Why Those EPA Mileage Estimates Do Not Add Up

EPA MPG Ratings Inaccurate Why Those EPA Mileage Estimates Do Not Add UpYou can obtain an exact measurement of nearly every aspect of a vehicle. The numbers for leg room, head room, weight capacity, even the cargo capacity are tangible and exact. Despite all of those tangibles, fuel economy is still only an estimate. Everyone in the realm of the automobile, from automakers to analysts to buyers, have shaken their heads over the difference between the EPA’s estimates and real world results. And, in 2012 alone, both Kia and Hyundai were found guilty of misstating their vehicles’ fuel efficiency by up to 15 percent, while a California woman was awarded nearly $10,000 when she sued Honda in small claims court for overstated mpg claims. Keep in mind that 15% might not sound like a big deal, but for a 25 mpg vehicle, it’s a difference of 3.75 mpg!

Most consumers and critics have been placing blame on the automakers themselves. After all, manufacturers conduct their own mpg testing, and then report those results to the EPA. The EPA only confirms about 10-15% of these results through their own laboratory testing. However, coming up with an accurate mpg estimate is a bit harder for automakers than you might think, simply because there are so many factors at play. Let’s take a look at a few reasons why your vehicle’s actual fuel economy may not add up to the advertised fuel estimates.

The “You” Factor

We all know that city driving lowers fuel economy. The time spent idling at stops, as well as the constant speeding up and slowing down, burn fuel at a greater speed than highway driving. Another factor that will drop your fuel economy under any conditions is you. How fast do you get to speed, do you use cruise control, do you change lanes frequently? Frequent lane changes and rapid acceleration will drain fuel economy numbers. Have you ever driven a vehicle that has a mpg estimator in the dashboard display? If so, you’ll quickly realize that the fuel efficiency of even the smallest econobox will drop below 10 mpg during vigorous acceleration. Using your cruise control to maintain a constant speed will improve your mpg.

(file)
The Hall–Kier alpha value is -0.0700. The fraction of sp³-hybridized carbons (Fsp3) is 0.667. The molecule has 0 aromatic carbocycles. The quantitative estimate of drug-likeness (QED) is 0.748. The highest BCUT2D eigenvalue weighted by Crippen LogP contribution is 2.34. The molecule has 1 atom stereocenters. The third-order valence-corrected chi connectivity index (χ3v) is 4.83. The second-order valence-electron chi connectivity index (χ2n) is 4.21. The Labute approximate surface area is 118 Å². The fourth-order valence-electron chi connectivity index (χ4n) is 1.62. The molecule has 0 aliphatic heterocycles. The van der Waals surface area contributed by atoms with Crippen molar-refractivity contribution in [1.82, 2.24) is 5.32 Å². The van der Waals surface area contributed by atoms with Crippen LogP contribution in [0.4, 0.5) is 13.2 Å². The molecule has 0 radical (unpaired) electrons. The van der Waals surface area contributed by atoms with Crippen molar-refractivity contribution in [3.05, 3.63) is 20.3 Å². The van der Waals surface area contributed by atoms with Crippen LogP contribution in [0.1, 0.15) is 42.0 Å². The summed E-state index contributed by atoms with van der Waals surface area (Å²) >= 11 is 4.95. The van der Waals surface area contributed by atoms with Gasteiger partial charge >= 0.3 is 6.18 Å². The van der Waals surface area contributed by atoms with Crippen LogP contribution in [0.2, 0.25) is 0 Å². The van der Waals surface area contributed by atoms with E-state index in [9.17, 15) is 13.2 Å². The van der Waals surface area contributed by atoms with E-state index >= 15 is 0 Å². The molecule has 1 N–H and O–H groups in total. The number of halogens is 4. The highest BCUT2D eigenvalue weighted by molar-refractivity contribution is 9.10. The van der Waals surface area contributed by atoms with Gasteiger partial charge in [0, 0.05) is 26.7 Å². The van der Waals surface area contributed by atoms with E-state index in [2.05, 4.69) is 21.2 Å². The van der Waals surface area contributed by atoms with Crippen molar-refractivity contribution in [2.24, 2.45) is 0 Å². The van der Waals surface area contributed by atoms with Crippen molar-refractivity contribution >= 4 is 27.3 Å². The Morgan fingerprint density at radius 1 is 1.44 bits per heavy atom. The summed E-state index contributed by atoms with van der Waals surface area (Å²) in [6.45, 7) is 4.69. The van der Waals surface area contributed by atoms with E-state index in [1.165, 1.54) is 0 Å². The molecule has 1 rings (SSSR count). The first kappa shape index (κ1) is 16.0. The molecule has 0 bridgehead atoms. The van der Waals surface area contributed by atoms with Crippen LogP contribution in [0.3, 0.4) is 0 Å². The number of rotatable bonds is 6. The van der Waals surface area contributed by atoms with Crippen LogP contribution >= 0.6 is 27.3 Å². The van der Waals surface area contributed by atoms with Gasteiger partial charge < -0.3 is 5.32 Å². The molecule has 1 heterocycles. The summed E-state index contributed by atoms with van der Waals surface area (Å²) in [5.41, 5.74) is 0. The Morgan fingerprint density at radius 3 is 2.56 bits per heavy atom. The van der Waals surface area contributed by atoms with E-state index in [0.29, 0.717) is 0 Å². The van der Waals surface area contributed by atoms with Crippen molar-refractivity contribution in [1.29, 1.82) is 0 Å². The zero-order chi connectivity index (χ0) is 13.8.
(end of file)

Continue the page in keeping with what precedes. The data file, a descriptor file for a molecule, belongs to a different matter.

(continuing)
Weather

The weather will rob your fuel economy as well. Cars tend to release small amounts of unburned fuel and operate more inefficiently during cold weather. Also, people tend to over-estimate how long they need to let their car run for it to warm up. Modern cars do not need very long to warm up, even in cold weather.

Terrain

Do you live in an area where you are forced to drive on an incline frequently? Guess what, your fuel economy suffers for it. You will be forced to accelerate more often to maintain a steady speed, causing you to burn more fuel. This can be a major factor in many areas that aren’t necessarily mountainous, but which do have rolling hills or lots of bridges.

Gasoline Purity

No, gas stations are not selling dirty gas, but some gasoline varieties are cut with more ethanol than others. Burning gasoline that contains 10 percent ethanol (known as E10) will lower your fuel efficiency by up to 3-4 percent according to the EPA. Try to use gasoline that only contains about 3 percent ethanol in order to boost your fuel economy. The EPA bases its fuel economy estimates on the use of nearly pure gasoline.

Maintenance

Little things like a dirty air filter and tires that are improperly inflated can rob up to 15 percent of a vehicle’s fuel efficiency. Add to that a past due tune-up and you could be losing as much as 30 percent of your vehicles potential fuel efficiency.

The EPA has a website set up so that consumers can report their real world fuel efficiency results. Hop over to fueleconomy.gov to view the experiences that others have had or to share your own. Additionally, the EPA is working on refining its fuel estimate formulas to account for higher ethanol content, driving conditions, and new technology in order to offer better information in the future.

So, what do you think?

Guest Author Bio: Author Jerry Coffey, a long-time debt addict, paid off over $10,000 in credit card in two years through frugal-living and sound money management. Now he blogs regularly at Repaid.org, and he’s a frequent contributor to AutoFoundry.com as well.


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